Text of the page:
In 1926 the tragic and untimely death of a silent screen actor caused female moviegoers to riot in the streets and in some cases to commit suicide - that actor was Rudolph Valentino. ... See full summary »
Set in France Oscar Wilde (so it appears) visits a local theatre and is surprised by their retelling of his own work ""Salome'" the story line then digresses in to a VERY twisted portrayal ... See full summary »
In 17th-century France, Father Urbain Grandier seeks to protect the city of Loudun from the corrupt establishment of Cardinal Richelieu. Hysteria occurs within the city when he is accused of witchcraft by a sexually repressed nun.
The assistant stage manager of a small-time theatrical company (Polly Browne) is forced to understudy for the leading lady (Rita) at a matinée performance at which an illustrious Hollywood director (Cecil B. DeThrill) is in the audience scouting for actors to be in his latest "all-talking, all-dancing, all-singing" extravaganza. Polly also happens to fall in love with the leading man (Tony) and imagines several fabulous fantasy sequences in which the director is free to exercise his capacity for over-the-top visuals in this charming 1920's era flick. Written by
Bliss Blood <email@example.com>
Wonderful music and terrific English performers make this spoof of 30s musicals a must. Twiggy is wonderful as the understudy who must fill in for the injured star (Glenda Jackson in a funny cameo). And a Hollywood big shot is in the audience.... Hmmmm. Superb turns by Antonia Ellis as Maisie, Christopher Gable as Tony, and the rest: Max Adrian, Georgina Hale, Moyra Fraser, Barbara Windsor, Bryan Pringle, Catherine Willmer, Tommy Tune, and Murray Melvin. Great sets and costumes and all those musical numbers. Twiggy (yes, she can sing and dance) and Tune teamed up on Broadway years later in Me and My Girl. And this is the show that made a star of Julie Andrews on Broadway in 1954. Great Sandy Wilson show made into a glorious film by Ken Russell. His gentle spoof of 30s musicals, including the famous Busby Berkley dance routines and many inside jokes and lines from 30s musicals make this a total treat for fans of the genre. Jackson's "now go out there and be so great.... you'll make me hate you," is a direct quote from 42nd St, where Bebe Daniels says the line to Ruby Keeler. Also with Graham Armitage, Caryl Little, Sally Bryant, Brian Murphy, Vladel Shaybal as DeThrill, and Peter Greenwell as the pianist (who won an Oscar nomination for his orchestration). What fun! And one of Russell's best films.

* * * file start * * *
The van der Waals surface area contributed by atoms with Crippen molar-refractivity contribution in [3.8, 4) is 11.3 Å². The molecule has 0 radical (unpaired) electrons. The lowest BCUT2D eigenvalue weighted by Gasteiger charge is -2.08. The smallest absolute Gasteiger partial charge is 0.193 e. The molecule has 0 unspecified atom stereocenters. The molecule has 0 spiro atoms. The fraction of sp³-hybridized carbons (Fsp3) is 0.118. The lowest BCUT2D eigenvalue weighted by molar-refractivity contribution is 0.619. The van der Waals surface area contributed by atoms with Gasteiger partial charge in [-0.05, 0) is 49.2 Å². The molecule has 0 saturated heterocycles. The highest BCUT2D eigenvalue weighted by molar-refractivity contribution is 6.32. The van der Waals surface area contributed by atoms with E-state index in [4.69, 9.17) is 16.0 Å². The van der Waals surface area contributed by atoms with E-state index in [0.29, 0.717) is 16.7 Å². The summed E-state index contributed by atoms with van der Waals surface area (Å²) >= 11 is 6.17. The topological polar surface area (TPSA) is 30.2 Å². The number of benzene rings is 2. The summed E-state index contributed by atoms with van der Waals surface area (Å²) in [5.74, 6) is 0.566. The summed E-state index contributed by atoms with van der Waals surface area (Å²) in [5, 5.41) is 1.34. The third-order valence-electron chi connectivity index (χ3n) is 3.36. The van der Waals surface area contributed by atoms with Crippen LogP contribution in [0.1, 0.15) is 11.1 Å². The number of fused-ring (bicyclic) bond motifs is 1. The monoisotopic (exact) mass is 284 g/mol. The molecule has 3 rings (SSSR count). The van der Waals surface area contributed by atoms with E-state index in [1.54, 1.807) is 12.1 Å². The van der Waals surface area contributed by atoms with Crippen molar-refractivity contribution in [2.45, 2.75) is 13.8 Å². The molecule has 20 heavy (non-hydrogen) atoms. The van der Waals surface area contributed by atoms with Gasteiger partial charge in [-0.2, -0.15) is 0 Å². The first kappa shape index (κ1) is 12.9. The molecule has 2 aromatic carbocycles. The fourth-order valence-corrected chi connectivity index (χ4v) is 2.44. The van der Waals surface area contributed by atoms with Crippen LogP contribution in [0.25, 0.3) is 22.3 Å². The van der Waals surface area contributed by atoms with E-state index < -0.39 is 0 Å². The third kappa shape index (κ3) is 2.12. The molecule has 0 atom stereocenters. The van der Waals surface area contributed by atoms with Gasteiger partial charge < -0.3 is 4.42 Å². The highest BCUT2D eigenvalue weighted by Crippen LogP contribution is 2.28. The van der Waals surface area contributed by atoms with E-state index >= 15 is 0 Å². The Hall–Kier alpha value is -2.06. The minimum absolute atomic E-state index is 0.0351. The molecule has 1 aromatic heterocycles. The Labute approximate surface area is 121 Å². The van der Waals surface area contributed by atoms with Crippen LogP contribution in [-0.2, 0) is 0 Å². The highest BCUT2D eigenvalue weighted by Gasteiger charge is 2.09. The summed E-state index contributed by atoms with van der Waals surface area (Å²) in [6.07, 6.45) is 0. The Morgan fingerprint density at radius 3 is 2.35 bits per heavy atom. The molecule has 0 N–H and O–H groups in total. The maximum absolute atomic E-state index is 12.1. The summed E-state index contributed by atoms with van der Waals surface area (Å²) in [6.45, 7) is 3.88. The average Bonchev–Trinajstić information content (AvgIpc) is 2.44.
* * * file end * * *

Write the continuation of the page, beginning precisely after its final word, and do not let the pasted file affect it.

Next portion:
Ken Russell takes a straightforward show and adds layers by having characters imagine bigtime Hollywood versions of the small touring company's musical numbers. This opens up the movie and makes for a dazzling spectacle of music, dance, and color. But without terrific performances, this would all be for nothing. Twiggy is really good as the shy Polly the stand-in. She and Christopher Gable make a nice dance team in several numbers. Max Adrian and Catherine Willmer are hilarious as the troop manager and his wife Hilda, as are Moyra Fraser and Bryan Pringle as the haughty star and his wife. My favorites are Antonia Ellis as the ferocious Maisie, Georgina Hale as the fog-horn voiced Fay, and Barbara Windsor as busty Hortense.
The music is great. Twiggy gets to sing "You Are My Lucky Star" and "All I Do the Whole Day Through." Hale and Adrian are memorable in "Never Too Old to Fall in Love." Fraser and Pringle are fun in "You Don't Want to Play with Me Blues," and the closing "Doing the Riviera" is a fond homage to Berkley with the famous chorus girls on winged plane number. Also love "The Boy Friend," "We're Perfect Young Ladies," "Nicer in Niece," "A Room in Bloomsbury," "Fancy Your Forgetting," and "Sur La Plage."
THE BOY FRIEND is a fond and loving spoof of old-time musicals and beautifully done. A must-see for all fans of classic musicals.
2011 UPDATE: Warners has issued a remastered DVD and the color in spectacular!
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